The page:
Kandy is really a brilliant city, worth coming to visit and with such a lot to do. As you may have noticed from the previous Sri Lanka Blogs we do not have a very large budget so we decided not to take a tour as most people seem to do, but instead we explored this amazing city ourselves and met some lovely people on the way. First stop, Kandy Tooth Temple.
Sri Dalada Maligawa (Temple of the Tooth)
The temple of the tooth is one of the most important sites in Sri Lanka. The tooth itself is supposed to be that of Buddha himself and holds a lot importance to the Sri Lankan people as it is said that the holder of the tooth has the right to rule the country of Sri Lanka.
Getting to the Temple from “The Best Hostel” was relatively straightforward, weaving through the diesel fumes of buses and the tuk-tuk drivers waiting on street corners to offer a friendly “hello” down the hill. The first thing to know is everyone must dress respectfully. This includes men and women covering knees and shoulders and removing shoes before entering the complex.
The charge for tourists to enter is 1500 LKR (~6 GBP) which is pretty reasonable and they have automated kiosks which makes the process very simple. They even have free shoe storage, but we preferred to keep our flip flops in our bags with us.
Entering the Temple
The entrance to the temple is more like entering a fortress, over a moat, through a gate house and past thick rock walls. As in many parts of Sri Lanka, there seemed to be a huge number of school children all in their uniforms coming in to look around, but the most noticeable aspect upon entering the fortress was the noise of distant drums and horn playing from within the building.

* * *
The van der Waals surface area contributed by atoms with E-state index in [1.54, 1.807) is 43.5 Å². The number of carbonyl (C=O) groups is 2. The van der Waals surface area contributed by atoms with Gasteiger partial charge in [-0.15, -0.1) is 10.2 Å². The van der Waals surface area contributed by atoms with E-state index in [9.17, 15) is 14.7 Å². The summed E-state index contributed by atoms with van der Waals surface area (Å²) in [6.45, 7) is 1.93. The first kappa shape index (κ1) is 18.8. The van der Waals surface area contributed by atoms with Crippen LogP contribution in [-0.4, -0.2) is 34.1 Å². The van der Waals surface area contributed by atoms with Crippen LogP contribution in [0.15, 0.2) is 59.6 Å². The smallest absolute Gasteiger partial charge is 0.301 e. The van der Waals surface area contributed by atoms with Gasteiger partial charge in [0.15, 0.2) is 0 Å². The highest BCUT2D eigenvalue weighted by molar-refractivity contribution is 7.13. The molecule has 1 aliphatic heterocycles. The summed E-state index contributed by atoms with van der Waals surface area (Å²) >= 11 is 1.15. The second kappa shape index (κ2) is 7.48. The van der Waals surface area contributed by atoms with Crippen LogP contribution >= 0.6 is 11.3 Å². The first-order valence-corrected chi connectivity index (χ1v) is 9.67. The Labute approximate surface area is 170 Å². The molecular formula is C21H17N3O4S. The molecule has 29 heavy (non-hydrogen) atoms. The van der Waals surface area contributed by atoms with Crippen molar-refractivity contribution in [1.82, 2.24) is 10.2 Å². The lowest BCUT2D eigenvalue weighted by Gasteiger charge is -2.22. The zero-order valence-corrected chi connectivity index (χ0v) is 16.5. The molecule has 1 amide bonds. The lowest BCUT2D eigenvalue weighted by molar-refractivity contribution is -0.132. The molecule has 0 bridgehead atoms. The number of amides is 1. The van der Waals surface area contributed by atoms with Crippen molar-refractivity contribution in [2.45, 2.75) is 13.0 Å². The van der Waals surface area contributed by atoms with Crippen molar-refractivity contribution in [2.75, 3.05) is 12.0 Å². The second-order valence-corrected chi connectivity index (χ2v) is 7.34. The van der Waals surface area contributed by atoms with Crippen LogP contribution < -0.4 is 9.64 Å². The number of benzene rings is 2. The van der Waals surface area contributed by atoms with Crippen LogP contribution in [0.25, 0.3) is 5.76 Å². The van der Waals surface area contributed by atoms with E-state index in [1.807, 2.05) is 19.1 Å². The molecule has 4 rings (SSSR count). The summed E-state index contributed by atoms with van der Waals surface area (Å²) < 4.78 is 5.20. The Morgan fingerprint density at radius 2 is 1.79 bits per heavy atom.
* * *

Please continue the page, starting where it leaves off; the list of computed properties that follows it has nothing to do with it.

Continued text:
When you enter you can be somewhat overwhelmed by strong scent of incense and the noise of drums and other instruments whilst throngs of tourists and locals a-like drive forward to get a view and then move upstairs to the relic room. This is where the real atmosphere is, with two different queues depending on whether you wished to get within five metres or 10 metres of the relic cask. We took the latter, less crowded and still very pleasant option. You can see from the main hall area into the casket room where the gold casket sits, unfortunately photographing this is very difficult.
Once you leave the hustle and bustle of the temple of the relic, there are a few other shrines and rooms to look around and then you can exit the temple out into the bright sunshine, with views of the crystal clear Kandy lake, and soak it all in.
Curry on a banana leaf
Associating India with curry has meant we also associate Sri Lanka with Curry. However, in Sri Lanka there does not seem to be much curry on offer and when it is, it is only available at lunchtime. Luckily it was lunchtime and we were in the mood for some curry.
We found a cute cafe on one of the main roads where they served us a huge pile of rice surrounded by different curries of vegetables all served on a banana leaf. On the side they also served us a bowl with some curried chicken pieces. One of the offerings was a dahl… we love dahl (if you are a family member you will know that we cooked about 10 litres of dahl for a family party for 30 people… and were eating it for the next week)! We ate all our curry which was delicious, washed it down with a soft drink and paid the ridiculously cheap price of 500 LKR (~ 2 GBP). We were stuffed 🙂